In Denmark, shootings like these are so rare that they shake the nation. In the US, they are run-of-the-mill events — while Denmark hasn’t seen a similar mass shooting in seven years, the US has seen an average of more than 11 mass shootings every week this year alone.
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Obviously, America’s out-of-control gun culture costs lives. But it also costs us connection, community and the basic ability to feel safe gathering in public. In the last two months alone, innocent Americans have been gunned down in the supermarket, at school and now at a Fourth of July parade. Nowhere, it seems, is safe. And if people don’t feel secure gathering in public — if they worry, reasonably, that public gatherings and even mundane tasks may put their lives at risk — they are going to stay inside. That makes for a culture of isolation and dysfunction.

Human beings are social creatures. When we are isolated, we wither. And we don’t just need connections to our immediate families; we need to be connected to broader communities of people in order to thrive. Children who grow up in neighborhoods with deep interconnections do better physically and emotionally; adults in connected communities are healthier and feel a stronger sense of trust and security than those who live less-connected lives.

Events like school plays, weekend markets, music performances and Independence Day parades knit us together around shared experiences and shared values. They create a sense of mutual investment in a place and in the other people who make up that place. They’re not just random fun; they are the glue that holds a place and a people together.

And when we lose our sense of safety at them, we lose much more than just a parade.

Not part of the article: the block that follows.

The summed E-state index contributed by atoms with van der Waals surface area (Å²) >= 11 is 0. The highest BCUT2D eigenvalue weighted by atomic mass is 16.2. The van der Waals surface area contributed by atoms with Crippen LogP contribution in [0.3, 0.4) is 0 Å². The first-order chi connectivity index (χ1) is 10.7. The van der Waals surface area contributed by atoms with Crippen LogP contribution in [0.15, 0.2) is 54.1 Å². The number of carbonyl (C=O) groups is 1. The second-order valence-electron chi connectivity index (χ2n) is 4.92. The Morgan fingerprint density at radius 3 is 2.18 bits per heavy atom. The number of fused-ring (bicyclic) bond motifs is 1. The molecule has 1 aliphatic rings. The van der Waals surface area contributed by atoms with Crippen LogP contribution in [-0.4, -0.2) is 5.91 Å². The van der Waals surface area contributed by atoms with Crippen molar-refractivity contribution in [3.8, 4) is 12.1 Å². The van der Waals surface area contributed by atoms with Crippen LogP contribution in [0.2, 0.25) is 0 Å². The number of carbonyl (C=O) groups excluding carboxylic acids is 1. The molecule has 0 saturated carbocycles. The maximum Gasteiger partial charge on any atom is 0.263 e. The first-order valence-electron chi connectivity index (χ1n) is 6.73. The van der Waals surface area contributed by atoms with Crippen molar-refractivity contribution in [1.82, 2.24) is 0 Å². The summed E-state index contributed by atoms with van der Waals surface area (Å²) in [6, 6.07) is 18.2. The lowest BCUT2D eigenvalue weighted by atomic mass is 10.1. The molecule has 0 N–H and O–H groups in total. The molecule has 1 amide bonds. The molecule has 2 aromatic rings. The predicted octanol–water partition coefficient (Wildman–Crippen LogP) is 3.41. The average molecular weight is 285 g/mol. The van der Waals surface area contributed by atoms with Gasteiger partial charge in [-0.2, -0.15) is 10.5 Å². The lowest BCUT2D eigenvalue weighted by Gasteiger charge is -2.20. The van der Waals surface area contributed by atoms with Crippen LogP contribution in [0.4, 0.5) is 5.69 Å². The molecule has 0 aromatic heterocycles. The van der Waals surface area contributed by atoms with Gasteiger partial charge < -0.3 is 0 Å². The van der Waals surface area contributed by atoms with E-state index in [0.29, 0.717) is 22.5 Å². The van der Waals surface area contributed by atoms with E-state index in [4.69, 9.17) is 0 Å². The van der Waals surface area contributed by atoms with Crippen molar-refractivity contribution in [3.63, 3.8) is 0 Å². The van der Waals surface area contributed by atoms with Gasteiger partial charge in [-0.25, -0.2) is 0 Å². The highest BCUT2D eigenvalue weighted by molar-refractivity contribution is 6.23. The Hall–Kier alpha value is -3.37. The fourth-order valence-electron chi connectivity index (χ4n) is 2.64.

The battle over guns is a battle over what kind of place America is going to be. Those who, like, me want to see common-sense gun control — strict background checks, a ban on military-style weaponry, regulations on where you can carry guns and who can buy them — want an America where our lives are not controlled by, and too often ended by, gun violence.

Those who want a free-for-all on deadly weaponry wind up creating the opposite: An America in which more people are, like gun owners themselves, more likely to be fearful, reactionary, insecure and paranoid — and as a result less socially connected, open-minded, and reasonable. This is an America of fear and isolation.
There is only one question here: Do we want our country to be a place where deadly gun violence permeates every public space, from our supermarkets and roads to our offices and churches to our schools and streets? Funerals, graduation parties, nightclubs, restaurants, bars, barbecues, hospitals, a walk down the street with your baby in a stroller, even the inside of your own home — nowhere are Americans safe from guns.
We don’t have to live like this. We are an extreme international outlier when it comes to guns. And we could radically decrease gun deaths if we wanted to.

But we have to want to. We have to decide that the lives of tens of thousands of Americans, and the lives of thousands of children, are worth saving. We have to decide that we want safe streets, safe public spaces, and safe public gatherings. And we have to decide — and certainly the Republican Party has to decide — that a minority of extremists no longer get to hold the rest of us hostage to their deadly agenda.